Leading Teams Are You Old Enough to Know Better?
In the May issue of Managing People at Work, we focused on managing Genera-tion Y employees. This month we take a look at the baby boomer workforce.
You’re probably managing employ¬ees across a wide spectrum of ages. Though each individual is unique, there are distinct differences between younger workers and baby boomers. If you un¬derstand what makes employees from different generations tick, you can more effectively motivate and inspire them.
“Managing older employees starts with the manager himself,” says Maxine Fischer, AARP operations manager in Southern California. “It’s natural to feel a bit de¬fensive when dealing with someone who has more experience in the workplace,” Fischer notes. “On the other hand, there’s a tremendous amount you can learn that will improve your managerial style and the strength of your team.”
Here are some tips to get the most out of your older employees:
Don’t be the expert It’s OK to acknowledge you don’t know everything. Older, experienced workers have a lot to share with you—as long as you’re willing to ask questions and listen to the answers. Fischer notes, “You also set an example for the team by not being defensive and by encouraging younger workers to seek advice from their senior counterparts.”
Older employees are more likely to take you seriously if they see evidence of your own work ethic. “Another way to demonstrate your managerial skills is by staying calm during stressful moments,” Fischer says. “Older workers will take note of your maturity and decision-making abilities and respect you for it.”
Good communication cuts across generations Some older employees may be inclined to stick with their own way of doing things. They will resist trying new ways to get things done and may be slow to accept new technol¬ogy. In these situations, your best approach is offering a clear explanation for the reasons behind these changes and how they’re likely to benefit everyone in the unit. Older workers respond favorably once they have a better understanding of the situation.
“Whenever possible, try to communicate in person,” Fischer advises. “Older employees may be adept in the use of email and social media while still preferring to interact with their manager on a face-to-face basis. Schedule regular meetings with them or pick up the phone and call. They will respond to human contact.” Value their experience There’s a lot that older team members can contribute to the workplace. In most cases, they will have worked in numerous different positions and at various companies over the years. Leverage their experience to help solve problems and gain a deeper understanding about how things became the way they are today. Encourage younger employees to share this attitude. Their older colleagues will be happy to share what they’ve learned over the years.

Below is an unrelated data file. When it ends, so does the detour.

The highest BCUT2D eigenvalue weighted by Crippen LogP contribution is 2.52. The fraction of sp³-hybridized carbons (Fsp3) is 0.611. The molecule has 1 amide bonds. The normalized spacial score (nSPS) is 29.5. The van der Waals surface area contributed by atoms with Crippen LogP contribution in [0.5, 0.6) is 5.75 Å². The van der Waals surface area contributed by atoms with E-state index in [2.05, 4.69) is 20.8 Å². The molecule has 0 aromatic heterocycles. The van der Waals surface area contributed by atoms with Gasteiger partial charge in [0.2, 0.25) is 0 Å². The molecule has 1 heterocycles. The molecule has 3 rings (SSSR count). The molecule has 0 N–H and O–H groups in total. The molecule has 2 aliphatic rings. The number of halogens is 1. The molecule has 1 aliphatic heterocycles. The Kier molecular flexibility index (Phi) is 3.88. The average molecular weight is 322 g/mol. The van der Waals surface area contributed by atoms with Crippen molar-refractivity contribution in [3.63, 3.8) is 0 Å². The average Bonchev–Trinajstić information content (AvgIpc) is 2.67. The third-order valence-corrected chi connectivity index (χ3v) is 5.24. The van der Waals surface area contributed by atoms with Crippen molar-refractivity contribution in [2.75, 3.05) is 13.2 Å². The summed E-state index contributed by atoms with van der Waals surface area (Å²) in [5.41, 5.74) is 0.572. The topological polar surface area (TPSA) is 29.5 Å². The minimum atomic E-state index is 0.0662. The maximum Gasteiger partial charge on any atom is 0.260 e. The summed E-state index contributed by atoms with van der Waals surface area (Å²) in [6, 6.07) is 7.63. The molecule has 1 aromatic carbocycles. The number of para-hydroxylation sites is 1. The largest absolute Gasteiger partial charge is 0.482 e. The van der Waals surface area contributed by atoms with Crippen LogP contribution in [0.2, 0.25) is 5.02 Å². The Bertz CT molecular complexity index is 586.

Don’t neglect training Every generation of employees needs some type of on-the-job training. “Don’t fall for the stereotype that older workers can’t be trained,” Fischer says. “They’re eager to learn and often pick up new skills faster than their younger colleagues. Being challenged is part of what keeps us all young at heart.” A mentor for the unit Older workers bring experience and a sea-soned outlook to the team. Why not make the most of this? Fischer confirms, “In the right environment, managers can be ‘coached’ by these individuals and benefit from those who have ‘been there and done that.’ These same employees will likely be happy to mentor other young team members as well.”
Create a great team Your most important objective is creating a great team, one that includes youthful enthusiasm and time-tested experience. By treating each team member with respect, regardless of their age, you’re ideally posi¬tioned to lead a team that knows how to get the job done.
“The best teams transcend any age issues,” Fischer says. “With mutual respect and a common goal, a person’s age is irrelevant. It’s what they bring to the table that counts.”
FOR THE WEEK OF Jun. 19, 2013
Banking Center Manager at Fashion Island Newport Beach Job
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